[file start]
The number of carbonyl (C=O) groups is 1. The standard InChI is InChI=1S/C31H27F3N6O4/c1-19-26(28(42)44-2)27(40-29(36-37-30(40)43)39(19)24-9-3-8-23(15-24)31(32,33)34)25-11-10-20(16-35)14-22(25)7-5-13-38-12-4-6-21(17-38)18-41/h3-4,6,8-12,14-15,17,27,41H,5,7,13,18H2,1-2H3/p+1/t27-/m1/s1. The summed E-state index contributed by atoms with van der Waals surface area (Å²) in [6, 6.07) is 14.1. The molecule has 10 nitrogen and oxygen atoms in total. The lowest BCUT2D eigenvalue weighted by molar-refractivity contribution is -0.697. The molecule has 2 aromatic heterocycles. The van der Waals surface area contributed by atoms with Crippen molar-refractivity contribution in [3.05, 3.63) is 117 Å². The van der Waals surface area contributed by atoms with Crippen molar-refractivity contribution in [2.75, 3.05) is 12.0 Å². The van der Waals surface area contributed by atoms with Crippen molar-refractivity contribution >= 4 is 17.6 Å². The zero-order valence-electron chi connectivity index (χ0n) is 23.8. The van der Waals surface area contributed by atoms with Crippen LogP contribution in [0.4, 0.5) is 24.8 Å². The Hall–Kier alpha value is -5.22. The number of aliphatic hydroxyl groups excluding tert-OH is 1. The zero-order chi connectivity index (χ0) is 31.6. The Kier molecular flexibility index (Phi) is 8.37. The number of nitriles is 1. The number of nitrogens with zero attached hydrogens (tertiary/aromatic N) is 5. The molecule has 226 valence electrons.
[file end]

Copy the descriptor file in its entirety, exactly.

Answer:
The number of carbonyl (C=O) groups is 1. The standard InChI is InChI=1S/C31H27F3N6O4/c1-19-26(28(42)44-2)27(40-29(36-37-30(40)43)39(19)24-9-3-8-23(15-24)31(32,33)34)25-11-10-20(16-35)14-22(25)7-5-13-38-12-4-6-21(17-38)18-41/h3-4,6,8-12,14-15,17,27,41H,5,7,13,18H2,1-2H3/p+1/t27-/m1/s1. The summed E-state index contributed by atoms with van der Waals surface area (Å²) in [6, 6.07) is 14.1. The molecule has 10 nitrogen and oxygen atoms in total. The lowest BCUT2D eigenvalue weighted by molar-refractivity contribution is -0.697. The molecule has 2 aromatic heterocycles. The van der Waals surface area contributed by atoms with Crippen molar-refractivity contribution in [3.05, 3.63) is 117 Å². The van der Waals surface area contributed by atoms with Crippen molar-refractivity contribution in [2.75, 3.05) is 12.0 Å². The van der Waals surface area contributed by atoms with Crippen molar-refractivity contribution >= 4 is 17.6 Å². The zero-order valence-electron chi connectivity index (χ0n) is 23.8. The van der Waals surface area contributed by atoms with Crippen LogP contribution in [0.4, 0.5) is 24.8 Å². The Hall–Kier alpha value is -5.22. The number of aliphatic hydroxyl groups excluding tert-OH is 1. The zero-order chi connectivity index (χ0) is 31.6. The Kier molecular flexibility index (Phi) is 8.37. The number of nitriles is 1. The number of nitrogens with zero attached hydrogens (tertiary/aromatic N) is 5. The molecule has 226 valence electrons.